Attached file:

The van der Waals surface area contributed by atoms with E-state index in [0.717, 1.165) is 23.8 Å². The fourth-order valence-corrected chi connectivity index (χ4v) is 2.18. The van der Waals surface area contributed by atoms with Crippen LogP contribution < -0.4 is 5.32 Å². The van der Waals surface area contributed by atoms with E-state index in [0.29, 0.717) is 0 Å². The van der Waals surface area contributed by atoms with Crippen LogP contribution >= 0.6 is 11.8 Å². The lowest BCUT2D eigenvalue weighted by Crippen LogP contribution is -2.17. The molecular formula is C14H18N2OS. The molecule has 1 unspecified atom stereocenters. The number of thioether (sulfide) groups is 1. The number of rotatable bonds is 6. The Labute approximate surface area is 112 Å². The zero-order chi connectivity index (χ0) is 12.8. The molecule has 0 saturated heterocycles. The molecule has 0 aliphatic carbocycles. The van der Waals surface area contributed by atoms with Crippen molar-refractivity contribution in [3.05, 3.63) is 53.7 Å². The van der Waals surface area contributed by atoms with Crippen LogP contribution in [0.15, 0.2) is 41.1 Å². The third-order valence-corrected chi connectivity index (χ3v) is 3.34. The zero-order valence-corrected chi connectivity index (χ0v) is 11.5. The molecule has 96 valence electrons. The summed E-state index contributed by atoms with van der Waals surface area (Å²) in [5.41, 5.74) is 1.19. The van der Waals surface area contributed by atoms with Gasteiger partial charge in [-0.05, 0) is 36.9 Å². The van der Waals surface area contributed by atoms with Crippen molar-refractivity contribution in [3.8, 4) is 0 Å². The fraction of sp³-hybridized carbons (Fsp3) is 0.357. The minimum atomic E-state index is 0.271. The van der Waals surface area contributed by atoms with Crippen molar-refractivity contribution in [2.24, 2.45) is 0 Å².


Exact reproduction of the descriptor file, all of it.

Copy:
The van der Waals surface area contributed by atoms with E-state index in [0.717, 1.165) is 23.8 Å². The fourth-order valence-corrected chi connectivity index (χ4v) is 2.18. The van der Waals surface area contributed by atoms with Crippen LogP contribution < -0.4 is 5.32 Å². The van der Waals surface area contributed by atoms with E-state index in [0.29, 0.717) is 0 Å². The van der Waals surface area contributed by atoms with Crippen LogP contribution >= 0.6 is 11.8 Å². The lowest BCUT2D eigenvalue weighted by Crippen LogP contribution is -2.17. The molecular formula is C14H18N2OS. The molecule has 1 unspecified atom stereocenters. The number of thioether (sulfide) groups is 1. The number of rotatable bonds is 6. The Labute approximate surface area is 112 Å². The zero-order chi connectivity index (χ0) is 12.8. The molecule has 0 saturated heterocycles. The molecule has 0 aliphatic carbocycles. The van der Waals surface area contributed by atoms with Crippen molar-refractivity contribution in [3.05, 3.63) is 53.7 Å². The van der Waals surface area contributed by atoms with Crippen LogP contribution in [0.15, 0.2) is 41.1 Å². The third-order valence-corrected chi connectivity index (χ3v) is 3.34. The zero-order valence-corrected chi connectivity index (χ0v) is 11.5. The molecule has 96 valence electrons. The summed E-state index contributed by atoms with van der Waals surface area (Å²) in [5.41, 5.74) is 1.19. The van der Waals surface area contributed by atoms with Gasteiger partial charge in [-0.05, 0) is 36.9 Å². The van der Waals surface area contributed by atoms with Crippen molar-refractivity contribution in [3.8, 4) is 0 Å². The fraction of sp³-hybridized carbons (Fsp3) is 0.357. The minimum atomic E-state index is 0.271. The van der Waals surface area contributed by atoms with Crippen molar-refractivity contribution in [2.24, 2.45) is 0 Å².